There are some really good free camping books around. Here in WA we have found Jan Hollands book "Guide to Priceless Camping in WA" (?) to be the best and it can be purchased from this site. These are great for planning lunch/smoko stops as well as overnight stopovers. Also, talk to fellow travellers you meet along the way and most will give you the heads-up on where to camp and where not to camp and if you're lucky, you might even learn about a secret spot somewhere.

12 month trip eh? Half your luck!

:o) Melissa
AnswerID: 153605

Follow Up By: Member - Melissa - Tuesday, Feb 07, 2006 at 12:59

Tuesday, Feb 07, 2006 at 12:59
Forgot to mention station stays which we have only recently got onto but have found excellent. Cheaper and not as formal as CVP's - in fact usually pretty casual with full run of shearers mess and opportunity to poke around the shearing shed etc. Sometimes goats, horses, cows etc for the kids to pet and we've generally found station folk to be very interesting characters. Also, as long as they don't think you're a d***head, you'll often get told about attractions on the station or in the local area that you can visit.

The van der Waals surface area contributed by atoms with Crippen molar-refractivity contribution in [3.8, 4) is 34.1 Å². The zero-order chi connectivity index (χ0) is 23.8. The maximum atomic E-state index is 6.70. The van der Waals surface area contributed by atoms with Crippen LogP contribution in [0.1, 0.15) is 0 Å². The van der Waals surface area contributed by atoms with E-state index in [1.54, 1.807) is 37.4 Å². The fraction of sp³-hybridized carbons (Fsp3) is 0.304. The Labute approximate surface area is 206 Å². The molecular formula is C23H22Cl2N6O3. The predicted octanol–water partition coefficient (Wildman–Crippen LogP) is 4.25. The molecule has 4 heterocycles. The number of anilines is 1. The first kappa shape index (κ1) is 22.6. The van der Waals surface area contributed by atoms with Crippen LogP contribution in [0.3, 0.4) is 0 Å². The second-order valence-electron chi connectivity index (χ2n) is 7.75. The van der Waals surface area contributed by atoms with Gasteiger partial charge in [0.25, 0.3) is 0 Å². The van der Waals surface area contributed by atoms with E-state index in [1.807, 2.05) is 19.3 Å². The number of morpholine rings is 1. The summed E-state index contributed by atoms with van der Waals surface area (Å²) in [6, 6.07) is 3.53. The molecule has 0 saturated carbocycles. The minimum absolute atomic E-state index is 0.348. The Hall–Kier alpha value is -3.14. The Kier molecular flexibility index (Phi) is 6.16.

:o) Melissa
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Reply By: Member - Alan (WA) - Wednesday, Feb 08, 2006 at 02:11

Wednesday, Feb 08, 2006 at 02:11
Hi

We have never had any problems when camping.

So when you ask "What is safety like" - I am intrigued by the problems that others face and what to look out for.

Important for us as we will be 6 months on the road next year with 2 small kids (then 8 and 10).

Whilst a few posts have mentioned what they do, I would appreciate feedback on what coudl be experienced - as I clearly must live a sheltered life! :)

Thanks

Alan
AnswerID: 153770

Follow Up By: Member - Melissa - Wednesday, Feb 08, 2006 at 17:04

Wednesday, Feb 08, 2006 at 17:04